The United States Federal Trade Commission has been looking into Google's use of Motorola's patent portfolio since June, but it appears the investigation could end in a settlement — and it may come as soon as this week. Politico reports that the two entities have been in talks about the investigation, which centers around whether Google-owned Motorola's FRAND patent litigation has been anticompetitive in nature. Under such a settlement, Google would likely agree to license any standards-essential patents in the Motorola portfolio, as well as abstain from seeking sales bans on products it feels infringe said patents.

The latter detail has been a particular sticking point as of late. Just last week the FTC weighed in on a case between Apple and Motorola, stating that granting sales bans in FRAND patent cases would be "inappropriate," echoing earlier concerns that it could harm competition in the United States. However, there could be some strings attached. Politico reports that Google may want the right to pursue injunctions against companies that infringe Motorola's patents but simply refuse to license them — even under the fair, reasonable, and non-discriminatory terms required when licensing most standards patents.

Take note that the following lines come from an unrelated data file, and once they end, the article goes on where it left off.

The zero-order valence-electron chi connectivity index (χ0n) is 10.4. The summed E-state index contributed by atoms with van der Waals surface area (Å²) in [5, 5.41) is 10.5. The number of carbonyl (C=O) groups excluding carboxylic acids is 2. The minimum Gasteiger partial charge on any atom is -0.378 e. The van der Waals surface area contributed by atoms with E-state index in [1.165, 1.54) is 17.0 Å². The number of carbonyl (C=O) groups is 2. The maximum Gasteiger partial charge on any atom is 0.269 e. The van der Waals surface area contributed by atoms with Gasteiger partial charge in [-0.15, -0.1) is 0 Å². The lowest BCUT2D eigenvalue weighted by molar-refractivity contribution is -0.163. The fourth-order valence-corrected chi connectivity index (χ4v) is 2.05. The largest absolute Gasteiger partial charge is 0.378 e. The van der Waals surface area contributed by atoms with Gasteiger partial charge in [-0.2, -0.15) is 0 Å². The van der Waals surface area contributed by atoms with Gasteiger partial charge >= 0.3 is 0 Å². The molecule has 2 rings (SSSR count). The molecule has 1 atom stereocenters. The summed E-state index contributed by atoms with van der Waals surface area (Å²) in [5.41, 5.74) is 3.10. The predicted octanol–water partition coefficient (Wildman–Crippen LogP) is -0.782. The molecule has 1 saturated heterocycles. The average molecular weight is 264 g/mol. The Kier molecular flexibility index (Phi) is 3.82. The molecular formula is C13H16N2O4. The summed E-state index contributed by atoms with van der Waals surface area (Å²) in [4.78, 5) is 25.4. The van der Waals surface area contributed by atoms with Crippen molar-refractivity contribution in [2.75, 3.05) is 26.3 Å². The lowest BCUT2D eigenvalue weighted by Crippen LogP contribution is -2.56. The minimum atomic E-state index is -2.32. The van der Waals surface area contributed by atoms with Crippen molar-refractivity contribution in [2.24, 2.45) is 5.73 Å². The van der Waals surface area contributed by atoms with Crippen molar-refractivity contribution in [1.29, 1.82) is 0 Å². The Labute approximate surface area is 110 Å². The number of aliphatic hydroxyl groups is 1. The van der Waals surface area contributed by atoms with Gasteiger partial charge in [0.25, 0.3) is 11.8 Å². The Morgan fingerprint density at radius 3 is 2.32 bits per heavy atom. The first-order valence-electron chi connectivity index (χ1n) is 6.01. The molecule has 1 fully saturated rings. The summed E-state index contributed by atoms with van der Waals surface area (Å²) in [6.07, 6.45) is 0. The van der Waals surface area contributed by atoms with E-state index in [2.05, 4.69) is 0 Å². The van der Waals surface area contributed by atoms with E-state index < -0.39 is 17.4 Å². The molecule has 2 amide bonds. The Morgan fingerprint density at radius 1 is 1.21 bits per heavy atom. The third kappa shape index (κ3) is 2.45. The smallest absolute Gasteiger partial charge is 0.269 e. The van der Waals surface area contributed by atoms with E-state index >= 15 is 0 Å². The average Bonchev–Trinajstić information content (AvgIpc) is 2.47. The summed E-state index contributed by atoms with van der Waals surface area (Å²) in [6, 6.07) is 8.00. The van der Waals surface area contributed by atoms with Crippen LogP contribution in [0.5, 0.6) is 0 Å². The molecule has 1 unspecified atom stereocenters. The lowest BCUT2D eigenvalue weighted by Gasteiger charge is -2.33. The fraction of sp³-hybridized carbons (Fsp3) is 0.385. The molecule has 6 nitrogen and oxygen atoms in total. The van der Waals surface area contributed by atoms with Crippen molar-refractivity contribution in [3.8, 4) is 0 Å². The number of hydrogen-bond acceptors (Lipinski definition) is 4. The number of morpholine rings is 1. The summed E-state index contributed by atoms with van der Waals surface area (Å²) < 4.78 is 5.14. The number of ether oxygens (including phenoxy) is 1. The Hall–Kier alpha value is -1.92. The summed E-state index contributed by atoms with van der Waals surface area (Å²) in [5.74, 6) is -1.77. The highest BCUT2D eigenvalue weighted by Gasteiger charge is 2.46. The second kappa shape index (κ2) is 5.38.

Of course, until the final deal is announced everything is still in play — and there's no indication yet of what this would mean for ongoing cases involving the patents in question. With Google settling a previous complaint to the tune of $22.5 million, however, and recent reports indicating that the FTC may table its antitrust investigation into Google's search practices altogether, it appears the company may soon be clear of what had once seemed to be a worrisome series of government investigations.